Note whether or not you seem to be experiencing any of these symptoms:
- Feeling fatigued or drained the majority of the time
- Low immune response, becoming ill frequently
- Depression and/or anxiety
- Body aches, headaches and back pain
- Decreased motivation
- Cynical perspective and tendency to see negative instead of positive
- Increased sense of detachment and feeling alone
- Feeling trapped or defeated, activities permeated by a sense of failure
- Distancing oneself from responsibilities
- Coping with drug use, alcohol consumption or food
- Delaying tasks or skipping them
- Venting your personal frustration on others
- Withdrawing from social interactions
- Reporting to work late and leaving early
If you are, you may try several of the recommended activities, which follow to alleviate or end your burnout.
- Take time to relax. This means adequate time off work in the short and long term, which includes resting in between work days, and taking vacations regularly.
- Prioritize your life. Make self-care a priority at all times.
- Consider and learn what causes you stress. All people are different, all of us perceive stress in different ways, so it is important to pinpoint and identify your stress and burnout triggers.
- Re-evaluate the stressors in your life. Make every attempt to rid yourself of all possible stressors that can be eliminated. For example, if your commute is made miserable because of high traffic, can you move closer to work? Do you have people in your life that cause you undue stress that you can say goodbye to?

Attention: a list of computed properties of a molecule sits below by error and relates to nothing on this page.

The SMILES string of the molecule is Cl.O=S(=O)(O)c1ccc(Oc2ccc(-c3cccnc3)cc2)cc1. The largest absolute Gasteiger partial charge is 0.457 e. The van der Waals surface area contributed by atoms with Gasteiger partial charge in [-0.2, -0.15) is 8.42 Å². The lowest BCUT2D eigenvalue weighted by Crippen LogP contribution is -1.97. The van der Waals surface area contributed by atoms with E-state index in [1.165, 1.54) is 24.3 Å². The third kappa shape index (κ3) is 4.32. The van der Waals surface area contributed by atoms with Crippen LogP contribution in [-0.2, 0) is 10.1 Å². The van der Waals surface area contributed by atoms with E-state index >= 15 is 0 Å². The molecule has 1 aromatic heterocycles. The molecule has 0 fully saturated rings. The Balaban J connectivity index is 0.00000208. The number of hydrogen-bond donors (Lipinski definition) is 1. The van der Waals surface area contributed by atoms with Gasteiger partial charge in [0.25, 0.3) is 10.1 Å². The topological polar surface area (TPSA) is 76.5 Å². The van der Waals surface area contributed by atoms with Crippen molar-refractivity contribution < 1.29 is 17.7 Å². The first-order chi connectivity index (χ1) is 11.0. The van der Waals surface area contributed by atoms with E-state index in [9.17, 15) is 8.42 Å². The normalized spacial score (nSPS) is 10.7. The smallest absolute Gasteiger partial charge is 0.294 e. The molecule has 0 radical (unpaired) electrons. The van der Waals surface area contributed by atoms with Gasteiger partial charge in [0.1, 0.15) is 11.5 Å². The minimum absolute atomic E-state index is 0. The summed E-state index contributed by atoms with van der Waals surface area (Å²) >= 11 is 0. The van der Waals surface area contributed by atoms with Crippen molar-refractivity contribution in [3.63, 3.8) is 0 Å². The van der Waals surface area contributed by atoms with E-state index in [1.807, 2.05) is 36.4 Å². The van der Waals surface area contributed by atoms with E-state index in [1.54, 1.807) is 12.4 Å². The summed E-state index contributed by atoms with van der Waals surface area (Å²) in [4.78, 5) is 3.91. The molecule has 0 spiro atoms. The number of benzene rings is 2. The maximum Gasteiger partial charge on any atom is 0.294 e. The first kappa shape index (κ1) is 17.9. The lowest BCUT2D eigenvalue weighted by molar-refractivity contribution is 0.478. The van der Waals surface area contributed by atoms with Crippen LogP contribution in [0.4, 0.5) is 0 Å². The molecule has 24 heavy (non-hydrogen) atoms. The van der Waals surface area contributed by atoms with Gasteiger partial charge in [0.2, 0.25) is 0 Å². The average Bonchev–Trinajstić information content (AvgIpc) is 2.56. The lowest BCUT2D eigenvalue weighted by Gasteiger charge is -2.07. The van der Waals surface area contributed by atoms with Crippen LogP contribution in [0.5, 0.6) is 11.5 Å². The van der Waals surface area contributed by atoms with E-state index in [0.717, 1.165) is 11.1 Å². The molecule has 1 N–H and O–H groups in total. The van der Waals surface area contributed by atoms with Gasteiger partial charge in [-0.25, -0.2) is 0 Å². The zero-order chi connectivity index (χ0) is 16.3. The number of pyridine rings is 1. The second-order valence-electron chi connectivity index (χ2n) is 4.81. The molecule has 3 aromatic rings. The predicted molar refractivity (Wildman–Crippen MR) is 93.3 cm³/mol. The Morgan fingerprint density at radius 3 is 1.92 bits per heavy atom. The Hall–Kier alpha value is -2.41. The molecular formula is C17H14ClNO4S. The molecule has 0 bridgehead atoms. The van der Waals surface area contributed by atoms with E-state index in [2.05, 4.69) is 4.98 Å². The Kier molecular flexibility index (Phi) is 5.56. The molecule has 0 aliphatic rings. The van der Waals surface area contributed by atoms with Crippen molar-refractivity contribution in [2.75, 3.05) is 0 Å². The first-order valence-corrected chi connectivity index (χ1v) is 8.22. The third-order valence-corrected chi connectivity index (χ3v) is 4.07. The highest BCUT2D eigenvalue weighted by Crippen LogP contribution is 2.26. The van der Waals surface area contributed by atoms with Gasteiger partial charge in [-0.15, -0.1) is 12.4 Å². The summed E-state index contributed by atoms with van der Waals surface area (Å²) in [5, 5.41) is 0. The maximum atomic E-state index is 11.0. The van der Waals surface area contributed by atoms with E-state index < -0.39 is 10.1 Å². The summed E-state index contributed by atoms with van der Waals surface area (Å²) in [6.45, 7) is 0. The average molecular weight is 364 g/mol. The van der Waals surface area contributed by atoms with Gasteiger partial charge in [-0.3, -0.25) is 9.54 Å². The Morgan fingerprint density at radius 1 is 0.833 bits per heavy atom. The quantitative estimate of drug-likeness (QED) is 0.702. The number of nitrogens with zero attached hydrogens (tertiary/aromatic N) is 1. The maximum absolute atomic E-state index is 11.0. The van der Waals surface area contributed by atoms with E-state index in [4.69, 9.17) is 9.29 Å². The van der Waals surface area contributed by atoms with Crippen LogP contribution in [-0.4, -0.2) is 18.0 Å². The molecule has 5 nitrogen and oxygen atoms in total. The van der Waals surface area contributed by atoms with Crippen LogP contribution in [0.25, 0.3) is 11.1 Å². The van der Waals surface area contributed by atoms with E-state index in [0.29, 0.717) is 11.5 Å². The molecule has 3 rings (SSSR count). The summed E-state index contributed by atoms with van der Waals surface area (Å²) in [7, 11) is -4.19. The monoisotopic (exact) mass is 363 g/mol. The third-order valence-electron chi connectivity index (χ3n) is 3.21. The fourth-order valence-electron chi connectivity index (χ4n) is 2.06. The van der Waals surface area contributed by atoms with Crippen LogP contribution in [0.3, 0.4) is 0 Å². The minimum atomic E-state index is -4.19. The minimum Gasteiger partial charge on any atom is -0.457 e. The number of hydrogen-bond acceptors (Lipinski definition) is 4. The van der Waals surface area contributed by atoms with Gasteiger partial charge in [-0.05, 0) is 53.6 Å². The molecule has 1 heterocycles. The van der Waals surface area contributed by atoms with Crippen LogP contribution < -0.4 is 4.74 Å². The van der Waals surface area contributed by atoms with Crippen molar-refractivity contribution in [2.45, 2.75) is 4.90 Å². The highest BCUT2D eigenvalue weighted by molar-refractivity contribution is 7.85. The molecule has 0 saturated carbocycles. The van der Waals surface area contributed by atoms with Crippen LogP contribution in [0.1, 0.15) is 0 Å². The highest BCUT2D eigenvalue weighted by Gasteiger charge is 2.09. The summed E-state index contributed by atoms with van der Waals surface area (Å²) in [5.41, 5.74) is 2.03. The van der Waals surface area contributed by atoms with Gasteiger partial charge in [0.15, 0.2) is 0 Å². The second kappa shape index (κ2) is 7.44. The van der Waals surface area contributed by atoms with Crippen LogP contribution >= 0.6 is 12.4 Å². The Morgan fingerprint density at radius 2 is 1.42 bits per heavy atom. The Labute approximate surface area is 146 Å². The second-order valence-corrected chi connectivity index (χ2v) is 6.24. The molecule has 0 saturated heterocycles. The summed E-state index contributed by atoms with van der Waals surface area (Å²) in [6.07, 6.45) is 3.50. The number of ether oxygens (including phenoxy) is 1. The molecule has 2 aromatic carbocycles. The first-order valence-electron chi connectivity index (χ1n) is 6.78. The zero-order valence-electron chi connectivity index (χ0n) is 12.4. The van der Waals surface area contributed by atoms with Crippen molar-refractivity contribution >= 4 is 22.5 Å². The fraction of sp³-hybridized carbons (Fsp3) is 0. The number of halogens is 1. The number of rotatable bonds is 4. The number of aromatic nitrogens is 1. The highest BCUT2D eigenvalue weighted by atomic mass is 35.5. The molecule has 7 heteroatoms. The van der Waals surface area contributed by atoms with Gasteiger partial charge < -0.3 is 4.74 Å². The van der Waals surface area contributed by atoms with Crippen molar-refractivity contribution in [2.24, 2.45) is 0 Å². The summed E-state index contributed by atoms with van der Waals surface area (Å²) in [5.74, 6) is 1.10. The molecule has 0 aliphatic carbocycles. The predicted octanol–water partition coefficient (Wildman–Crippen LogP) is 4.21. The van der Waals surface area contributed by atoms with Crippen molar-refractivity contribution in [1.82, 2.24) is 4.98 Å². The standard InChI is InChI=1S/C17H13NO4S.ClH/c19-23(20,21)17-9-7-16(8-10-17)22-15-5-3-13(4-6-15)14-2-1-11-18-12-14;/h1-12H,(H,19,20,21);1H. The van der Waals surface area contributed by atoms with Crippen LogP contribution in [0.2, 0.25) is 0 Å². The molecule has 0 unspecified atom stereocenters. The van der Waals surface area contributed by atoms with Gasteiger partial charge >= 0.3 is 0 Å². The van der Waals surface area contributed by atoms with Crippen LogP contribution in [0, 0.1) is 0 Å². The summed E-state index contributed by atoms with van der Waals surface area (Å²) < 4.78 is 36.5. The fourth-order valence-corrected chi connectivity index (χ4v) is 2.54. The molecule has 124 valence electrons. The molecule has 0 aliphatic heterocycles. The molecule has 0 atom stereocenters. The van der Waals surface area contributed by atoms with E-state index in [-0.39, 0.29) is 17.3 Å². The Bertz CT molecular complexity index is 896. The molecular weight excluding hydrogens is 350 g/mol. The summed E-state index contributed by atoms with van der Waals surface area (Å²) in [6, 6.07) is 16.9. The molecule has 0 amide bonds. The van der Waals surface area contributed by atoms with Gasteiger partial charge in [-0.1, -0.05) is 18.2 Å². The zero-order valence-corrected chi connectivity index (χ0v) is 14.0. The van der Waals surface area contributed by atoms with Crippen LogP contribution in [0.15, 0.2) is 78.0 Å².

- Evaluate your job as to its stress level. If work is a great source of stress is it possible to get another job, possibly somewhere that is not so stressful or at least with employers who take their employees stress levels seriously?
- Evaluate your job contentment. Are you miserable at work every day? Do you hate what you do or the people you work with? If so, it is well worth your while to take whatever action possible to make a change in job or even a career. People start over all the time, and while it may take some effort, it is also very much worth your while because the happier you are in your day-to-day life, the less stress and burnout you will feel.
- Live in the moment. Nothing is more stressful than worrying about the future or dwelling on the past. All we really have is this moment, so take that to heart and learn to live in the moment.
- Learn to manage ambition without sacrificing self-care. While ambition is a great thing and can take you far in life, at some point it becomes overkill that can lead to great stress, and burnout, really, if you think about it, what’s the point of getting to the top if you collapse when you get there?
- Take the guesswork out of your morning activities. Select and prepare your outfit, lunch, and briefcase at least the night before you will use them. If you can set up for several days or a week, this activity becomes more effective. The fewer decisions made under the pressure a time restriction, the less a person experiences stress.
- Eat a balanced and nutritious diet. Healthy eating helps combat the physical effects of burnout. Planning and preparation is key, many fail to eat well and wind up grabbing junk food on the go because they have no other alternatives in a time crunch.
- Exercise relieves stress and releases endorphins, which elevate your mood. It also improves sleep quality, which means you wake feeling more rested and refreshed.